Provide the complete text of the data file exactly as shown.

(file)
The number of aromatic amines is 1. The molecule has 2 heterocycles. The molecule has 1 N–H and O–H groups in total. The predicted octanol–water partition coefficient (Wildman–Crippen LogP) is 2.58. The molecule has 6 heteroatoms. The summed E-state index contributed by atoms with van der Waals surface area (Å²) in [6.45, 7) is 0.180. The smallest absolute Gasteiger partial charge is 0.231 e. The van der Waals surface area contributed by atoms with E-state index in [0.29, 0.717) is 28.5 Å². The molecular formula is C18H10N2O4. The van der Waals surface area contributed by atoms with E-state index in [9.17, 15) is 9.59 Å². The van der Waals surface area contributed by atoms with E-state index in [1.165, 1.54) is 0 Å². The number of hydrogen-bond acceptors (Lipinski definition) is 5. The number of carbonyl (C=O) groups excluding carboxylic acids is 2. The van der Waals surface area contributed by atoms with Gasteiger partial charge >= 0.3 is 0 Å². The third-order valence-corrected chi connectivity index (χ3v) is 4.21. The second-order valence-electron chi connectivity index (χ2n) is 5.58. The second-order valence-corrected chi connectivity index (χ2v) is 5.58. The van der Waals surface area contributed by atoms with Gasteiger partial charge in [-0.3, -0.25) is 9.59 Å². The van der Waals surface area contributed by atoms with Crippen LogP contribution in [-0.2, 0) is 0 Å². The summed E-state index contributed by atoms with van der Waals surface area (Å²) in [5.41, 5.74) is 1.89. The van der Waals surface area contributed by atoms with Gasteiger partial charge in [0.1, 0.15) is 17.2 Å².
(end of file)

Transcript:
The number of aromatic amines is 1. The molecule has 2 heterocycles. The molecule has 1 N–H and O–H groups in total. The predicted octanol–water partition coefficient (Wildman–Crippen LogP) is 2.58. The molecule has 6 heteroatoms. The summed E-state index contributed by atoms with van der Waals surface area (Å²) in [6.45, 7) is 0.180. The smallest absolute Gasteiger partial charge is 0.231 e. The van der Waals surface area contributed by atoms with E-state index in [0.29, 0.717) is 28.5 Å². The molecular formula is C18H10N2O4. The van der Waals surface area contributed by atoms with E-state index in [9.17, 15) is 9.59 Å². The van der Waals surface area contributed by atoms with E-state index in [1.165, 1.54) is 0 Å². The number of hydrogen-bond acceptors (Lipinski definition) is 5. The number of carbonyl (C=O) groups excluding carboxylic acids is 2. The van der Waals surface area contributed by atoms with Gasteiger partial charge >= 0.3 is 0 Å². The third-order valence-corrected chi connectivity index (χ3v) is 4.21. The second-order valence-electron chi connectivity index (χ2n) is 5.58. The second-order valence-corrected chi connectivity index (χ2v) is 5.58. The van der Waals surface area contributed by atoms with Gasteiger partial charge in [-0.3, -0.25) is 9.59 Å². The van der Waals surface area contributed by atoms with Crippen LogP contribution in [-0.2, 0) is 0 Å². The summed E-state index contributed by atoms with van der Waals surface area (Å²) in [5.41, 5.74) is 1.89. The van der Waals surface area contributed by atoms with Gasteiger partial charge in [0.1, 0.15) is 17.2 Å².